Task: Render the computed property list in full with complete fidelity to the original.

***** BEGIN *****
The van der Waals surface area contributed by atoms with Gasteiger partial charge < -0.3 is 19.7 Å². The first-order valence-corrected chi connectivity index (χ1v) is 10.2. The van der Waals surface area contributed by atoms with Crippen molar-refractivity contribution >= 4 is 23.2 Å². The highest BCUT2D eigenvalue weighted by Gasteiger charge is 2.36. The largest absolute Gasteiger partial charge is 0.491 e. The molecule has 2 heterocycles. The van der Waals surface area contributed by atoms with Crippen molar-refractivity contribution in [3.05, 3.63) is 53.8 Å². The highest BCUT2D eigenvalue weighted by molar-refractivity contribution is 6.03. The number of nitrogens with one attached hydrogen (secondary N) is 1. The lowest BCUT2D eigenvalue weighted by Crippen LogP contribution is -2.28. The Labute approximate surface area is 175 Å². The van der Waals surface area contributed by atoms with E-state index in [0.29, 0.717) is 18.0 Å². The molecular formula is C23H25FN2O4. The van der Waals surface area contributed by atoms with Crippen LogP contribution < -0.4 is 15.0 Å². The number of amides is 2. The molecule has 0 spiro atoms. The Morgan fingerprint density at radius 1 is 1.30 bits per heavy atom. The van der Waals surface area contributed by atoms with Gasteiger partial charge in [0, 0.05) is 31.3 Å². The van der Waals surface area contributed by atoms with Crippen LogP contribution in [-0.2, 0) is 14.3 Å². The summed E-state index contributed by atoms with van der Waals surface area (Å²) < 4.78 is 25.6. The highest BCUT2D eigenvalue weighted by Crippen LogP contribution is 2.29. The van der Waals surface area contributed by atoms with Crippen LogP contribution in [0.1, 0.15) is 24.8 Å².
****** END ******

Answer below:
The van der Waals surface area contributed by atoms with Gasteiger partial charge < -0.3 is 19.7 Å². The first-order valence-corrected chi connectivity index (χ1v) is 10.2. The van der Waals surface area contributed by atoms with Crippen molar-refractivity contribution >= 4 is 23.2 Å². The highest BCUT2D eigenvalue weighted by Gasteiger charge is 2.36. The largest absolute Gasteiger partial charge is 0.491 e. The molecule has 2 heterocycles. The van der Waals surface area contributed by atoms with Crippen molar-refractivity contribution in [3.05, 3.63) is 53.8 Å². The highest BCUT2D eigenvalue weighted by molar-refractivity contribution is 6.03. The number of nitrogens with one attached hydrogen (secondary N) is 1. The lowest BCUT2D eigenvalue weighted by Crippen LogP contribution is -2.28. The Labute approximate surface area is 175 Å². The van der Waals surface area contributed by atoms with E-state index in [0.29, 0.717) is 18.0 Å². The molecular formula is C23H25FN2O4. The van der Waals surface area contributed by atoms with Crippen LogP contribution < -0.4 is 15.0 Å². The number of amides is 2. The molecule has 0 spiro atoms. The Morgan fingerprint density at radius 1 is 1.30 bits per heavy atom. The van der Waals surface area contributed by atoms with Gasteiger partial charge in [0, 0.05) is 31.3 Å². The van der Waals surface area contributed by atoms with Crippen LogP contribution in [-0.2, 0) is 14.3 Å². The summed E-state index contributed by atoms with van der Waals surface area (Å²) < 4.78 is 25.6. The highest BCUT2D eigenvalue weighted by Crippen LogP contribution is 2.29. The van der Waals surface area contributed by atoms with Crippen LogP contribution in [0.1, 0.15) is 24.8 Å².